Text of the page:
What Is REM Sleep Behavior Disorder?
Rapid eye movement (REM) sleep behavior disorder (RBD) is a
condition in which you act out your dreams while you sleep. These dreams are
often very vivid and can involve a wide range of movements. Unlike sleepwalking
or night terrors, you can recall your dreams upon waking.
RBD occurs in less than one percent of the population, according
to the National
Sleep Foundation. It was once believed that this disorder mostly affected
men, but new data suggests that it occurs in both men and women with similar
frequency. RBD can be treated with medication. However, it often occurs with
other sleep problems or conditions, which may require additional treatment. If
diagnosed, you should be monitored by your doctor. REM sleep behavior disorder
may indicate a neurodegenerative disease or may be induced by some medications.
What Are the Symptoms of REM Sleep Behavior Disorder?
During an episode of RBD, you may:
After waking up, you’ll probably remember details from your
dream. They will match behaviors you acted out while sleeping. For example, if
you dream about someone chasing you, you might jump out of your bed to run
In most cases, your episodes of RBD will happen at least 90
minutes after you fall asleep. Other people will experience these episodes
during the later portions of sleep. You may have as many as four episodes in a night.
You can also experience less frequent episodes.
Sleepwalking is a different condition than RBD. You may
experience similar movements while sleepwalking. However, it’s usually harder
to wake up from a sleepwalking episode than an RBD episode. You’re more likely
to be confused after waking up from sleepwalking. You’re also less likely to
remember your dream. If you have your eyes open, walk around, leave the room,
eat or drink, engage in sexual activity, or use the bathroom while sleeping,
you’re probably sleepwalking.
What Causes REM Sleep Behavior Disorder?
When you sleep, your body goes through stages of both
non-REM and REM sleep. REM sleep is associated with dreams and is a critical
component of your sleep cycle. It occurs for roughly 90 minutes to two hours
During typical REM sleep, your muscles are temporarily
paralyzed while your brain is actively dreaming. In some cases, the chemical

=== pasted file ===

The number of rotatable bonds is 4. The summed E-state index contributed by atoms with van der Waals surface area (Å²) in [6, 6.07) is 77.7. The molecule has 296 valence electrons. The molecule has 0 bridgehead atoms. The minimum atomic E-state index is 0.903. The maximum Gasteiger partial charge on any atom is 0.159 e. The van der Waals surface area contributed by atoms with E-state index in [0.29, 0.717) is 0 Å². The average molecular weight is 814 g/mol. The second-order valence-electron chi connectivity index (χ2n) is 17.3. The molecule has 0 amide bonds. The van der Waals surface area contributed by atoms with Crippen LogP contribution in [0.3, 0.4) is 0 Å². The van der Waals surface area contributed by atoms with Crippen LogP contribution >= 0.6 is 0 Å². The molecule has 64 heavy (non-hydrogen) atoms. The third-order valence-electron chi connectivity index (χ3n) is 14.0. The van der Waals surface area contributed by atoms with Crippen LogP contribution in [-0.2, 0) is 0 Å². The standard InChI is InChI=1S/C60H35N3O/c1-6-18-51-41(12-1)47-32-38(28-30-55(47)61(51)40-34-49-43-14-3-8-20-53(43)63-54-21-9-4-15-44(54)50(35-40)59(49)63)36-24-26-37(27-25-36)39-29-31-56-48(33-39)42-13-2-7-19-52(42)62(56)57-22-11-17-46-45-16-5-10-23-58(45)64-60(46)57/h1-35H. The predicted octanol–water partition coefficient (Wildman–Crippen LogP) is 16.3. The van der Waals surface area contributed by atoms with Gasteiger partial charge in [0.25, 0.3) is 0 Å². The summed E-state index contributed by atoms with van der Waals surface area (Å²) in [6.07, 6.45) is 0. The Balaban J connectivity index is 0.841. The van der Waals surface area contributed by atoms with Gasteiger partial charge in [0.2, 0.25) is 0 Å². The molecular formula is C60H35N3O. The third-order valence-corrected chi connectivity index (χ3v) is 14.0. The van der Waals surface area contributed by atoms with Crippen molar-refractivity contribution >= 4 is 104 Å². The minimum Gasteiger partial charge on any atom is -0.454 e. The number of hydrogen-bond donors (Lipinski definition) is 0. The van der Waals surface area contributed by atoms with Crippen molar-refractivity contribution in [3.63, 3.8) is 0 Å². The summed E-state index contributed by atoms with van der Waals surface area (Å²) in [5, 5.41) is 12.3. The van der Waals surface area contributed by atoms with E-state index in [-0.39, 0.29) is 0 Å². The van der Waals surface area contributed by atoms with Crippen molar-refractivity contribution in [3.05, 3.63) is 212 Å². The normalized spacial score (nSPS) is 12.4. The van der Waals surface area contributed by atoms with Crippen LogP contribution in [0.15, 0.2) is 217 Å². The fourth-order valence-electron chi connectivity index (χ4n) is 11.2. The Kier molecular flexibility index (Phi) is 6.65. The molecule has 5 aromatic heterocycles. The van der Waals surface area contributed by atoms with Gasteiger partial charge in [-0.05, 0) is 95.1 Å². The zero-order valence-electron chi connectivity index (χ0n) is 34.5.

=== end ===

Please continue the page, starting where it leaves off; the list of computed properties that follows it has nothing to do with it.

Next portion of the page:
that causes your body to remain still and your brain to remain active doesn’t
function properly. As a result, you can develop disorders such as sleepwalking,
narcolepsy, or RBD.
In RBD, your muscles aren’t temporarily paralyzed like they
should be. This allows your body to react to your dreams. You may begin with
small actions, such as talking or twitching, and progress to larger movements,
such as jumping or kicking. These actions can harm you or your bed partner.
Who Is at Risk of REM Sleep Behavior Disorder?
According to the National
Sleep Foundation, men are more likely to develop this condition than women.
It can appear at any age, but it most commonly occurs after age 50.
You may be at higher risk of RBD if you have a neurological
disorder, such as Parkinson’s disease or multiple system atrophy. This disease
is similar to Parkinson’s, but it involves more widespread damage.
If you have RBD, you’re at a higher risk of developing:
- Parkinson’s disease, a brain disease that leads
to tremors and eventually difficulty walking and moving
- narcolepsy, when you experience “sleep attacks” or
uncontrollable bouts of falling asleep during the daytime
- periodic limb movement disorder, when you
experience cramping or jerking of your legs during sleep
- sleep apnea, when you periodically stop
breathing during sleep
Diagnosing REM Sleep Behavior Disorder
To diagnose this condition, you should talk with a sleep
specialist. Your doctor will need to know your medical history and will perform
a neurological exam. Your doctor may even refer you to a neurologist for more
Your doctor may monitor your sleep patterns by asking you to
keep a sleep diary. They may also ask you to fill out the Epworth Sleepiness
Scale. This scale can help them determine how your sleep patterns are
interfering with your daily life.
You may be asked to perform an overnight sleep study. In
this case, you will sleep in a laboratory attached to a heart rate, brain wave,
and breathing monitor. These monitors will record your sleep stages, how you
move throughout the night, and if you have any other disorders that may be
affecting your sleep.
How Is REM Sleep Behavior Disorder Treated?
In most cases, this condition can be successfully managed
with medication. Clonazepam (Klonopin) is the most frequently used medicine. Your
doctor may also prescribe melatonin, a dietary supplement that can help
eliminate symptoms. You should talk to your doctor to learn which medication is
best for you.
You will likely need to take other precautions to protect
yourself and your bed partner. For example:
- Move objects away from your bedside.
- Move your bed away from the window.
- Maintain a standard bedtime.
- Avoid certain medications and alcohol.
- Treat any other sleep disorders.
This condition can often be treated successfully with
medication. If you take clonazepam to treat RBD, you may experience side
effects. For example, you may experience morning sleepiness, memory problems,
confusion, or decreased balance. The drug can also make sleep apnea worse. If
you notice side effects that are interfering with your daily life, speak with
your doctor. Switching to melatonin might help relieve your symptoms of RBD,
while causing fewer side effects.
You should also be checked regularly for neurological
disorders, such as Parkinson’s disease. In some cases, RBD is the first warning
sign of neurodegenerative disease.